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Don't fall for this


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#1 Trikein

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Posted 22 September 2016 - 12:52 PM

Hand-delivered hacking: malicious USBs left in mailboxes

 

I wonder how this would fly on a military base. 



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#2 JohnC_21

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Posted 22 September 2016 - 01:05 PM

I wonder if booting a live linux distro then wiping the drive with the dd command would get you a free drive. 



#3 DeimosChaos

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Posted 22 September 2016 - 01:08 PM

Haven't heard of people dropping them in mail boxes before... interesting tactic. I bet you could get a lot of people plugging them in.

 

I wonder if booting a live linux distro then wiping the drive with the dd command would get you a free drive. 

 

It would clean the drive, though I might be worried about hacked firmware. So probably best to just toss it. Storage is dirt cheap nowadays anyway.

I would plug it up in a virtual environment, just to see what was on it. Probably just some trojan to turn your PC into a bot or something.


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#4 Trikein

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Posted 22 September 2016 - 01:11 PM

Probably, but not worth the risk IMO. ::edit:: Written as BC Advisor wrote their post.

"Because it affects the firmware of the USB’s microcontroller, that attack program would be stored in the rewritable code that controls the USB’s basic functions, not in its flash memory—even deleting the entire contents of its storage wouldn’t catch the malware. "


Edited by Trikein, 22 September 2016 - 01:12 PM.


#5 Didier Stevens

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Posted 22 September 2016 - 01:12 PM

You can use a Raspberry Pi to sanitize USB sticks: https://www.circl.lu/projects/CIRCLean/


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#6 Trikein

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Posted 22 September 2016 - 01:18 PM

Useful for backwards engineering, but considering USB flash is so cheap, and such a device is probably expensive, it doesn't seem economical. Also, it wouldn't repair the original drive, just copies the data over from it.



#7 Aura

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Posted 22 September 2016 - 02:52 PM

You can use a Raspberry Pi to sanitize USB sticks: https://www.circl.lu/projects/CIRCLean/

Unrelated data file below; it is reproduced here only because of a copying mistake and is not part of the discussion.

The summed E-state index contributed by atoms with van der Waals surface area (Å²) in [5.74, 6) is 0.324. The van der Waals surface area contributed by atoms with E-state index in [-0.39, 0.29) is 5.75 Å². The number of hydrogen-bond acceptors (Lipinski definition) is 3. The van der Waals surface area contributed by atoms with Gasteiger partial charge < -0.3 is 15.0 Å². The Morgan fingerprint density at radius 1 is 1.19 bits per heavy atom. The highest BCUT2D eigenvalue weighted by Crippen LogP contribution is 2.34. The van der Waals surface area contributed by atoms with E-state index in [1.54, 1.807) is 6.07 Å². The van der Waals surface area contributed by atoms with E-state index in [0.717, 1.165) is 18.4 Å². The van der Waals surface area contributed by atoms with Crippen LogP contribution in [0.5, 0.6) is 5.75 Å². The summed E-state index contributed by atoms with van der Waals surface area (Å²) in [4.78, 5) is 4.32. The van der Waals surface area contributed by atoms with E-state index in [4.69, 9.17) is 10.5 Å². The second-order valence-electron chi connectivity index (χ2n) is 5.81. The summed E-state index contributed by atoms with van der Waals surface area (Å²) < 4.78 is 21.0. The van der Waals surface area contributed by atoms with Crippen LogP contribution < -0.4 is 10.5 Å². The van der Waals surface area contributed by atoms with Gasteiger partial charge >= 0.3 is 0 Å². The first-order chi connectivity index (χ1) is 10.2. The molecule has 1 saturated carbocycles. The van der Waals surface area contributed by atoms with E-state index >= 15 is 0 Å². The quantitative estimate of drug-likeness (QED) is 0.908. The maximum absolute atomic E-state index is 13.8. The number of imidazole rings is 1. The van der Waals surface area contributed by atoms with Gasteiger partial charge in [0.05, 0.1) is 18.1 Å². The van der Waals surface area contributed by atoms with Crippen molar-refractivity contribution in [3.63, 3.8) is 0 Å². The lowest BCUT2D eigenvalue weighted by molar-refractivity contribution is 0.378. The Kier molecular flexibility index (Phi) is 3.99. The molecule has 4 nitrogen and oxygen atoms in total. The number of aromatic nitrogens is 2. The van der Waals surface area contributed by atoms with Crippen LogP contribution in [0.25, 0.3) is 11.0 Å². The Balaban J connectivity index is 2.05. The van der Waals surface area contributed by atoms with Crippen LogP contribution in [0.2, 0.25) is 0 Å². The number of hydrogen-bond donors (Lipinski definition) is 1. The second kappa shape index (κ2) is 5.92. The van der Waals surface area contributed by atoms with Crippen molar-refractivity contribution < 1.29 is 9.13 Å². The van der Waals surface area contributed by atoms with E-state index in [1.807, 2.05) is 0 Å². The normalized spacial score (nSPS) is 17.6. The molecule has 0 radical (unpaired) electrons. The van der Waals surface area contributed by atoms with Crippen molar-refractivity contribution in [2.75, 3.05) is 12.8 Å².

Wow, nice little project they got going there. I really want to try it :P

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#8 Trikein

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Posted 22 September 2016 - 03:19 PM

This form of attack works against a white hat's weakness; morbid curiosity. If I found one of these in my mailbox, I probably would be tempted to create some kind of virtual environment to meddle with it in. My curiosity would accomplish the attacker's primary goal; physical access. Even if the USB had "VIRUS" written on it with bright red marker I am sure someone would attach it to something just to see what it was. Even though it is contradictory, my best advice to anyone getting one of these is to light it on fire.  :flamethrower:


Edited by Trikein, 22 September 2016 - 03:20 PM.


#9 NickAu

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Posted 22 September 2016 - 05:32 PM

I live in a country town, We never get cool free stuff like USB sticks in the mail.



#10 Didier Stevens

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Posted 23 September 2016 - 08:35 AM

Useful for backwards engineering, but considering USB flash is so cheap, and such a device is probably expensive, it doesn't seem economical. Also, it wouldn't repair the original drive, just copies the data over from it.

 

No, not expensive, Raspberry Pi is cheap.

 

And yes, that's the goal of the project: sanitize by making a filtered copy.


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#11 Didier Stevens

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Posted 23 September 2016 - 08:37 AM

This form of attack works against a white hat's weakness; morbid curiosity. If I found one of these in my mailbox, I probably would be tempted to create some kind of virtual environment to meddle with it in. My curiosity would accomplish the attacker's primary goal; physical access. Even if the USB had "VIRUS" written on it with bright red marker I am sure someone would attach it to something just to see what it was. Even though it is contradictory, my best advice to anyone getting one of these is to light it on fire.  :flamethrower:

 

Burning plastic & electronics produces toxic waste.


Edited by Didier Stevens, 23 September 2016 - 08:38 AM.

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#12 Trikein

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Posted 23 September 2016 - 09:09 AM

Doesn't all fire produce toxic waste? But if you prefer, hit it with a very large hammer.  :smash:



#13 Didier Stevens

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Posted 27 September 2016 - 02:37 PM

FYI: not all fire produces toxic waste. For example, burning hydrogen gas produces water.


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Stevens' law: "As an online security discussion grows longer, the probability of a reference to BadUSB approaches 1.0"


#14 Gorbulan

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Posted 27 September 2016 - 02:44 PM

Doesn't all fire produce toxic waste? But if you prefer, hit it with a very large hammer.  :smash:

 

That still produces toxic waste. Better to vaporize it with a Phaser. 






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